LETTERS TO THE EDITOR
YOUR CO-OP NEWS
FEBRUARY 2017 Volume 48, Number 02
“Winter Sunrise” by Gary Geisick of Weldona.
MORE WAYS TO CONNECT WITH US
[cover] This reversed photograph of an ice climber was taken by La Plata Electric Association member MaryAnne Nelson of Durango. It won first place in the blue category in the CCL photo contest. THE OFFICIAL PUBLICATION OF THE COLORADO RURAL ELECTRIC ASSOCIATION COMMUNICATIONS STAFF: Mona Neeley, CCC, Publisher/Editor; email@example.com Cassi Gloe, Designer; firstname.lastname@example.org ADVERTISING: Kris Wendtland, Ad Rep; email@example.com Colorado Country Life (USPS 469-400/ISSN 1090-2503) is published monthly by Colorado Rural Electric Association, 5400 Washington Street, Denver, CO 80216-1731. Individual subscription rate: $9 per year for Colorado residents or $15 per year for out-of-state residents, taxes and postage included. Periodical postage paid at Denver, Colorado. © Copyright 2016, Colorado Rural Electric Association. Call for reprint rights. Subscribers: Report change of address to your local cooperative. Do not send change of address to Colorado Country Life. POSTMASTER: Send address changes to Colorado Country Life, 5400 Washington Street, Denver, CO 80216 Advertising Standards: Publication of an advertisement in Colorado Country Life does not imply endorsement by any Colorado rural electric cooperative or the Colorado Rural Electric Association. Editorial opinions published in Colorado Country Life magazine shall pertain to issues affecting rural electric cooperatives, rural communities and citizens. The opinion of CREA is not necessarily that of any particular cooperative or individual. EDITORIAL: Denver Corporate Office, 5400 Washington Street, Denver, CO 80216; Phone: 303-455-4111 | firstname.lastname@example.org | coloradocountrylife.coop | facebook.com/COCountryLife | Twitter. com/COCountryLife | Pinterest.com/COCountryLife | YouTube.com/ COCountryLife1 Advertising: email@example.com | 303-902-7276 National Advertising Representative: National Country Market | 611 S. Congress Street, Suite 504 | Austin, TX 78704 | 800-626-1181
Posted on ColoradoREA: Snow — so-o-o much snow — has made keeping the lights on a challenge for some of Colorado’s electric co-ops. This is a crew from Gunnison County Electric.
@ColoradoREA: CREA is ready for the 2017 Colorado General Assembly to begin.
PINTEREST SNEAK PEAK
Check out great runner-up photos from our 2017 Photo Contest. Visit youtube.com/ COCountryLife1
Colorado Country Life posted:
Bake a layered dessert for your sweetheart this Valentine’s Day. Check out our favorite recipes at pinterest.com/cocountrylife
MONTHLY CONTEST Enjoy beautiful Colorado photos. Win a copy of the two-volume edition of Colorado Scenic Byways: Taking the Other Road. Find out how to enter at coloradocountrylife.coop under Contests. Deadline to enter is February 15 at noon.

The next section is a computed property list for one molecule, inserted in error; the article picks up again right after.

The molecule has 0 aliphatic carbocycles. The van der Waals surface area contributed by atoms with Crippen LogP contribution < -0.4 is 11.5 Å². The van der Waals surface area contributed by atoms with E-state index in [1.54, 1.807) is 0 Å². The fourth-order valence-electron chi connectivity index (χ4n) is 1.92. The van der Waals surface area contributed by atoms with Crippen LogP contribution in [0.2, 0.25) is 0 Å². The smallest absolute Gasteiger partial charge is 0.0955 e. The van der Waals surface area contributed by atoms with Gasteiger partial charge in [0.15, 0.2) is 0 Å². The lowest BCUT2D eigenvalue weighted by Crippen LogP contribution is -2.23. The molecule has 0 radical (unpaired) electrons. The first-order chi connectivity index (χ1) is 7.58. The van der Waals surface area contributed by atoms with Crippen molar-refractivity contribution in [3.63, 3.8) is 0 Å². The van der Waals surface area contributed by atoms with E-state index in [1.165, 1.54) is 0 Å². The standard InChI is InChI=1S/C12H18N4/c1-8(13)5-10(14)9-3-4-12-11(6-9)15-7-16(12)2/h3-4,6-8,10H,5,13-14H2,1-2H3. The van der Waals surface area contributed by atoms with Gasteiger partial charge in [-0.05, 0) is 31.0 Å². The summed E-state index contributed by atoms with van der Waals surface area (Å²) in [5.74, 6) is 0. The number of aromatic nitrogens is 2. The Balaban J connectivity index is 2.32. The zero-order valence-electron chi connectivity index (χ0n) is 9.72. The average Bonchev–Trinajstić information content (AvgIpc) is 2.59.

COMMITMENT TO COMMUNITY
Dedicated co-op lineworkers fight snow, wind to get the power on for member-owners BY KENT SINGER CREA EXECUTIVE DIRECTOR KSINGER@COLORADOREA.ORG
Even at my age, Christmas day is still my favorite day of the year. I know it’s February and the Christmas holiday was more than a month ago, but these winter days are a good time to pause and look back. My Christmas was great. After all of December’s holiday parties and other activities, it was nice to disconnect from the outside world Kent Singer and spend the holiday celebrating the season. We got out of bed a little later than usual, fixed some hot cocoa, stoked a fire in the fireplace and spent the day with family and friends. This year we also caught a late afternoon movie and then watched some football on television. (I have to admit that the Broncos–Chiefs game did not enhance my holiday spirit.) But while most of us were enjoying the warmth and comfort of our homes, line crews from at least two of Colorado’s electric coops were out in extreme weather conditions, working long hours to restore power from outages caused by high winds. At about 9:30 a.m. on Christmas day, outage reports started to come in to Sangre de Cristo Electric Association in Buena Vista. The entire Arkansas Valley in Chaffee County was without power for about three hours before line crews could restore service. In the Wet Mountain Valley around Westcliffe, 65 mile per hour winds toppled approximately 18 power poles, leaving many families in the dark. Line crews from Sangre de Cristo Electric worked an 18-hour day on Christmas, took a four-hour break and returned to work on December 26 to finish the job and get the power restored. The same windstorm also affected facilities operated by San
Sangre de Cristo Electric Association uses a variety of equipment to service downed lines for local co-op members. 4